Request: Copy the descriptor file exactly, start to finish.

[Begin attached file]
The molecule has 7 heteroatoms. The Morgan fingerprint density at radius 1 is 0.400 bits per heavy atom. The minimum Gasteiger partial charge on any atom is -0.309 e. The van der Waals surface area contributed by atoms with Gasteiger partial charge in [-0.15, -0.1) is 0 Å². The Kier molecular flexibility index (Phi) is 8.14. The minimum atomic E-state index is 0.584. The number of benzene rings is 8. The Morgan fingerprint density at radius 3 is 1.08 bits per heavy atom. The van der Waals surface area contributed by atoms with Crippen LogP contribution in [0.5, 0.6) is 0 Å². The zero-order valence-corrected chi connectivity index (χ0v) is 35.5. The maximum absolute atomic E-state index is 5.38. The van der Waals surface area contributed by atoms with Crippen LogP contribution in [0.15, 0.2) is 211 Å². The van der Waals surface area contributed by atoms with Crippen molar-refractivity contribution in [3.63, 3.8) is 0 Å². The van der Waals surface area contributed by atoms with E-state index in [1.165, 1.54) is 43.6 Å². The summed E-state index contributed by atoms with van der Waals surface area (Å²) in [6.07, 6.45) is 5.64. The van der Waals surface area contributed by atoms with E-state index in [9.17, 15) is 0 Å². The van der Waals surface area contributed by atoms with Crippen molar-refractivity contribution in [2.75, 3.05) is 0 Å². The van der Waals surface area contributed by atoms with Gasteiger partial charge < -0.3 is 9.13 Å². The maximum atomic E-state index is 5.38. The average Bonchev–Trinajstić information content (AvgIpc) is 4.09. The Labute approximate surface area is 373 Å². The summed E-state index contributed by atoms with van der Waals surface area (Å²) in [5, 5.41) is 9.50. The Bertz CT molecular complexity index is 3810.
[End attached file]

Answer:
The molecule has 7 heteroatoms. The Morgan fingerprint density at radius 1 is 0.400 bits per heavy atom. The minimum Gasteiger partial charge on any atom is -0.309 e. The van der Waals surface area contributed by atoms with Gasteiger partial charge in [-0.15, -0.1) is 0 Å². The Kier molecular flexibility index (Phi) is 8.14. The minimum atomic E-state index is 0.584. The number of benzene rings is 8. The Morgan fingerprint density at radius 3 is 1.08 bits per heavy atom. The van der Waals surface area contributed by atoms with Crippen LogP contribution in [0.5, 0.6) is 0 Å². The zero-order valence-corrected chi connectivity index (χ0v) is 35.5. The maximum absolute atomic E-state index is 5.38. The van der Waals surface area contributed by atoms with Crippen LogP contribution in [0.15, 0.2) is 211 Å². The van der Waals surface area contributed by atoms with Crippen molar-refractivity contribution in [3.63, 3.8) is 0 Å². The van der Waals surface area contributed by atoms with E-state index in [1.165, 1.54) is 43.6 Å². The summed E-state index contributed by atoms with van der Waals surface area (Å²) in [6.07, 6.45) is 5.64. The van der Waals surface area contributed by atoms with E-state index in [9.17, 15) is 0 Å². The van der Waals surface area contributed by atoms with Crippen molar-refractivity contribution in [2.75, 3.05) is 0 Å². The van der Waals surface area contributed by atoms with Gasteiger partial charge < -0.3 is 9.13 Å². The maximum atomic E-state index is 5.38. The average Bonchev–Trinajstić information content (AvgIpc) is 4.09. The Labute approximate surface area is 373 Å². The summed E-state index contributed by atoms with van der Waals surface area (Å²) in [5, 5.41) is 9.50. The Bertz CT molecular complexity index is 3810.